The rate and risk factors for local recurrence of phyllodes tumours in a South African population

Spinks, Janice
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Background: Phyllodes tumours are rare fibroepithelial neoplasms of the breast. The dilemma with phyllodes tumours is their tendency to local recurrence. This retrospective review of phyllodes tumours in a South African population aims to describe the most common histological and clinical features, and describe the clinical and histological risk factors for local recurrence. Methods: All histological reports of patients diagnosed with a phyllodes tumour after surgery at the University of the Witwatersrand Anatomical Pathology Laboratories in Johannesburg were assessed from 1 January 2005 to 30 June 2016. Clinical and histological parameters were analysed. Results: Over the study period, 185 patients were identified. The median age of the patients was 42 years. There were 89 (48.1%) patients with a benign tumour, 34 (18.4%) with a borderline tumour and 62 (33.5%) with a malignant tumour. The size of the tumours ranged from 11 to 460mm, with a median of 85.0mm  79.6 SD. Breast conserving surgery (BCS) was performed on 64.3% of patients and 35.7% of patients had a mastectomy. There was an overall local recurrence rate of 3.78% (2.2% for benign and 8.1% for malignant tumours). No clinical or histological factors, including margin status, were found to significantly predict local recurrence. Most recurrences (71.4%, n=5) occurred within the first two years. Conclusion: Our study did not find any predictors of local recurrence, but we provide further support to the recent suggestion of revising the common practice of wide local excision with a 1cm margin, to an excision with negative margins combined with close follow-up for two years.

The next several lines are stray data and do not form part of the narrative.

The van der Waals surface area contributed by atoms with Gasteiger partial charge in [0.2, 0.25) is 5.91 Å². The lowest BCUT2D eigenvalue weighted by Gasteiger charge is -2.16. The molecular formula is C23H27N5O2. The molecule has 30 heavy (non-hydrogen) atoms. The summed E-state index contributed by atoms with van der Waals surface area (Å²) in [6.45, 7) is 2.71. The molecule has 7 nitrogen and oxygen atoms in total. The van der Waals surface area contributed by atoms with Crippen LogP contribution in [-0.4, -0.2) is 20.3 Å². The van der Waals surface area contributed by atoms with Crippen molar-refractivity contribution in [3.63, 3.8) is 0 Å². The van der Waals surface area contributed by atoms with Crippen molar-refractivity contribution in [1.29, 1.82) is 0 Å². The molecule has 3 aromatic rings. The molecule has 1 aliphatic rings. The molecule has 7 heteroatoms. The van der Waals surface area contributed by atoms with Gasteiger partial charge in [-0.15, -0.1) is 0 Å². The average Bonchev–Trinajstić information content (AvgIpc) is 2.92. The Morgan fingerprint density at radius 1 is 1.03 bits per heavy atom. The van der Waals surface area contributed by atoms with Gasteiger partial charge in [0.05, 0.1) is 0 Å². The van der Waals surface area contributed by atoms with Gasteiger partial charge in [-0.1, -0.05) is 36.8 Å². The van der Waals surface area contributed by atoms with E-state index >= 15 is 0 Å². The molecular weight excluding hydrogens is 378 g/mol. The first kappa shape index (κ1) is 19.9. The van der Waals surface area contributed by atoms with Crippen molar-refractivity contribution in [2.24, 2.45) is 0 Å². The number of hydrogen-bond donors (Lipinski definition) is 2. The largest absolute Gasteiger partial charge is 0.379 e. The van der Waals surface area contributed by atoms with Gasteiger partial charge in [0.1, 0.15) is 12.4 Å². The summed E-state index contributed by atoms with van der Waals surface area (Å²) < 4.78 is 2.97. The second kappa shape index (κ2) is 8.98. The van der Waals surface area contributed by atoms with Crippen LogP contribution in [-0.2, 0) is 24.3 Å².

A research report submitted in fulfilment of the requirement for the degree Masters in Medicine in Surgery to the Faculty of Health Sciences, University of the Witwatersrand, Johannesburg, 2019
Spinks, Janice (2019) The rate and risk factors for local recurrence of Phyllodes tumours in a South African population, University of the Witwatersrand, Johannesburg, <>